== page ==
Craig Aston, senior lecturer at USU and co-owner, A&D Landscaping
Lots of nitrogen fertilizer in the spring may make a lawn green and beautiful, but may not be best for the lawn in the long run. I’m not suggesting that nitrogen fertilizer is not good for your lawn. It is by far the most important nutrient for turf. But, when used too heavily in the spring, or when used as the only management tool, it may result in a weak lawn during the summer. I’ll explain some basics about putting your lawn on the defensive by making and keeping it healthy and vigorous.
When a lawn is thriving, most pests and stress can’t. For example, a thick healthy lawn, mowed at the correct height and watered properly will keep most weeds from germinating and help the turf to out compete with those that are already there. There are three basic principles, or rules, to follow to keep your lawn healthy, strong and defensive.
- First, fertilize properly. Most cool-season lawns need between three and four pounds of total nitrogen per 1,000 square feet each year. It is best to apply that fertilizer throughout the season, not just in a big, heavy dose in the spring. Although this may make the lawn look great for several weeks, it will weaken the root system and make the lawn quite weak during the heat of the summer when pests and weeds are attacking. The best way to fertilize is to evenly distribute the nitrogen throughout the growing season. A commonly recommended fertilizer program would be to apply fertilizer in early Spring (1 to 1.5 lbs around April 15), early summer (.5-1 lbs mid-June), late summer (1 lb around Labor Day) and late fall (1-1.5 lbs mid-October). If you don’t know how to figure those rates then just use a good 4-bag fertilizer program (which most garden centers provide), and it will probably give you similar rates that will uniformly feed your lawn.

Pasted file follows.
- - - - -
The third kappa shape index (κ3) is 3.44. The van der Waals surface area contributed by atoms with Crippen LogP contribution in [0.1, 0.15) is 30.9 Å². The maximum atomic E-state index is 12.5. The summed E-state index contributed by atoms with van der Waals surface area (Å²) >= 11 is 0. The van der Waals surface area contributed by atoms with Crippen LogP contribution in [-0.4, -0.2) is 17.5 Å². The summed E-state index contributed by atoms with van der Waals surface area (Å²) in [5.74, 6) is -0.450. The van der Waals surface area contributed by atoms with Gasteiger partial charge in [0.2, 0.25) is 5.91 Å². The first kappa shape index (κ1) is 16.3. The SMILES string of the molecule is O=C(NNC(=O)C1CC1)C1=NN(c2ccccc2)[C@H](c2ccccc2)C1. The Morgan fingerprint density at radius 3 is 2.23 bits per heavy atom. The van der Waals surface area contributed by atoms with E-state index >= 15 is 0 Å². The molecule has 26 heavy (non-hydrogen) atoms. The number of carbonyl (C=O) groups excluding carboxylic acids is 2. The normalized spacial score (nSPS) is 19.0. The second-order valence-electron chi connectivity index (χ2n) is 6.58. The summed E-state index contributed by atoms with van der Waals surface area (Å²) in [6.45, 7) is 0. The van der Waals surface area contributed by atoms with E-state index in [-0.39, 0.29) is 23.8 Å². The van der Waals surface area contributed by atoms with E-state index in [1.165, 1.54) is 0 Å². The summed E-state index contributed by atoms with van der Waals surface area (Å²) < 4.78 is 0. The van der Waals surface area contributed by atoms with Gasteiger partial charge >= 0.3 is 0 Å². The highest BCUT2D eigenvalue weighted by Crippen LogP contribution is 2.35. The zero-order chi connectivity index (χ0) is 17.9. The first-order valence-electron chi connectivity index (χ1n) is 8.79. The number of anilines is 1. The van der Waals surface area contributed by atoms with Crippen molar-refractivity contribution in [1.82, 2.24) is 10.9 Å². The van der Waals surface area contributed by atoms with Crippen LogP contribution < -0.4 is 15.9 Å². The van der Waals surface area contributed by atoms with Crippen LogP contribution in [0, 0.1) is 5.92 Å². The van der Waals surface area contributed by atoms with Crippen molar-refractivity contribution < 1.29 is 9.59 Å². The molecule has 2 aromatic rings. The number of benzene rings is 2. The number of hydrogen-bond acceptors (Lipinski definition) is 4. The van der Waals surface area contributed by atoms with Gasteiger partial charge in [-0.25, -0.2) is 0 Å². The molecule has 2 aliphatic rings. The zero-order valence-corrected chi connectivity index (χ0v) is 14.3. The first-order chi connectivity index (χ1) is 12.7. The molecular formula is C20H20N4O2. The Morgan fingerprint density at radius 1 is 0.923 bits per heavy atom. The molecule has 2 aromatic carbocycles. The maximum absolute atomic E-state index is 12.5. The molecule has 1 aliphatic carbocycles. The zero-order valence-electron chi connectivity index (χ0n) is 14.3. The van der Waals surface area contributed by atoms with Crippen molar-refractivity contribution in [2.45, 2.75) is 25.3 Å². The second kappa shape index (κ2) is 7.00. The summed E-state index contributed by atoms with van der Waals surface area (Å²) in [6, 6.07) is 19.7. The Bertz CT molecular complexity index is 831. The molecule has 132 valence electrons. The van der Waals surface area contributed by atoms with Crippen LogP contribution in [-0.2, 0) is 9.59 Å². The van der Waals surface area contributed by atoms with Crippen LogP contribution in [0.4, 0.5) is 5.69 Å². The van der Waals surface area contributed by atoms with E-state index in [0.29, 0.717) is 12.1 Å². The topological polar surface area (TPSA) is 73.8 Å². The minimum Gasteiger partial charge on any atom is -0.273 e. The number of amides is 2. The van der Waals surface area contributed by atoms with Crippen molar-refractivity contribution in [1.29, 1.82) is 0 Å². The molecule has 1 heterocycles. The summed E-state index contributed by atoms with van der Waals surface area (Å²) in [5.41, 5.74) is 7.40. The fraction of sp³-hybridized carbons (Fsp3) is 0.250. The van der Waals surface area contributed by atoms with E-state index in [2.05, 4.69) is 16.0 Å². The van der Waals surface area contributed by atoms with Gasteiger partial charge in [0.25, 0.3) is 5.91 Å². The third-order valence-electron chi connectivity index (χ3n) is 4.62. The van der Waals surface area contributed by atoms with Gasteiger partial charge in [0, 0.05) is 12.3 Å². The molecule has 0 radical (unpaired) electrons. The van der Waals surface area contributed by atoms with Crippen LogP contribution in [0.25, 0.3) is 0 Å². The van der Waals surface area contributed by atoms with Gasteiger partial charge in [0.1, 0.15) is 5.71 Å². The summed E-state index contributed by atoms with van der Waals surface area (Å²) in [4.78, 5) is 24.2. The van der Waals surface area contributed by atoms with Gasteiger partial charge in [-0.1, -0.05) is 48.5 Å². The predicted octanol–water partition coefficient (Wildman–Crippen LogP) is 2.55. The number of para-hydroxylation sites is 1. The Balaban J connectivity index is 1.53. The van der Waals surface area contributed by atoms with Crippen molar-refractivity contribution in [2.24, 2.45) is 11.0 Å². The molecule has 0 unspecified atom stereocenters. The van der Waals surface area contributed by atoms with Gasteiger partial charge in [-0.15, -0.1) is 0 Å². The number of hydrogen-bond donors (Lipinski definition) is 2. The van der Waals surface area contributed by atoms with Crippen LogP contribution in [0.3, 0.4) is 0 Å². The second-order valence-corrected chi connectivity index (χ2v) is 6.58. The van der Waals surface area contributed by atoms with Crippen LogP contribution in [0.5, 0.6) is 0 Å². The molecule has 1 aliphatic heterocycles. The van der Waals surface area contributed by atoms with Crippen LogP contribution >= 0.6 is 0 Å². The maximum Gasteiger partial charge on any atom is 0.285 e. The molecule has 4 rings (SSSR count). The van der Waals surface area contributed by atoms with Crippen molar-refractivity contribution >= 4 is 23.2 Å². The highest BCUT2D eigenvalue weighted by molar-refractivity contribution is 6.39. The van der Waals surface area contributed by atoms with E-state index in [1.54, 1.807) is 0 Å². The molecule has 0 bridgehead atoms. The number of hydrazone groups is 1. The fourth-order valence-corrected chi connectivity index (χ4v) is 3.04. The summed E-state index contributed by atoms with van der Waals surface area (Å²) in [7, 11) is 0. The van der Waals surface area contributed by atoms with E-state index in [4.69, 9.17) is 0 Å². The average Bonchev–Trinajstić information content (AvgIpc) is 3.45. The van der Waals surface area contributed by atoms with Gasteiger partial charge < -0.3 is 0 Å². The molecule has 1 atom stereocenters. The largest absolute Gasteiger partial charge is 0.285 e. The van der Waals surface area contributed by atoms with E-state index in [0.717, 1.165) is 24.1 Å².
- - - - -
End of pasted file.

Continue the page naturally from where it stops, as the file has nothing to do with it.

- Second, water properly. While it is true that lawns require a lot of water, many lawns are actually over-watered. It’s not uncommon to see lawns with the sprinklers coming on every day or every other day. While this may keep the lawn looking pretty good, it actually makes the lawn weaker. The best way to water your lawn is deeply and less frequently. For example, the USU Extension service recommends applying about two inches of water per week during the hottest part of the summer, and using less than that in spring and fall. It is best apply about one inch of water every three to four days, not daily. This drives the water deeper into the soil (about 6 to 8 inches), encouraging deeper root growth and allows the lawn to dry out a little between waterings, which helps reduce some insect pests. A deeply rooted lawn tolerates the heat better and can fight-off pests and other stresses more effectively.
- Third, mow properly. Kentucky Blue grass, which is the most common grass in the intermountain area, prefers to be mowed at a height of about 2.5 inches. This may not look quite as manicured as a tightly mowed lawn, but it is better and more healthy for the lawn. It allows the lawn to be thicker, stronger, and more resilient, helping the lawn to fight off weeds and pests more effectively. Also, mow your lawn frequently so that you are never removing more than about 1/3 of the total blade, or height of the grass, with each mowing. Therefore, you should mow your lawn when it is about 3.5 inches tall. If you wait until it is taller you will remove an unhealthy amount of the leaf surface, stressing and weakening the lawn significantly.
If you properly fertilize, water, and mow your lawn it will be on the offensive in defending itself from weeds, pests, and stress. It will have a thicker, more healthy, crown which can prevent weed growth. It will have deeper healthier roots which can get by with less water while tolerating heat stress and insect invasions more successfully. And it will be nicer to look at and more enjoyable to be on.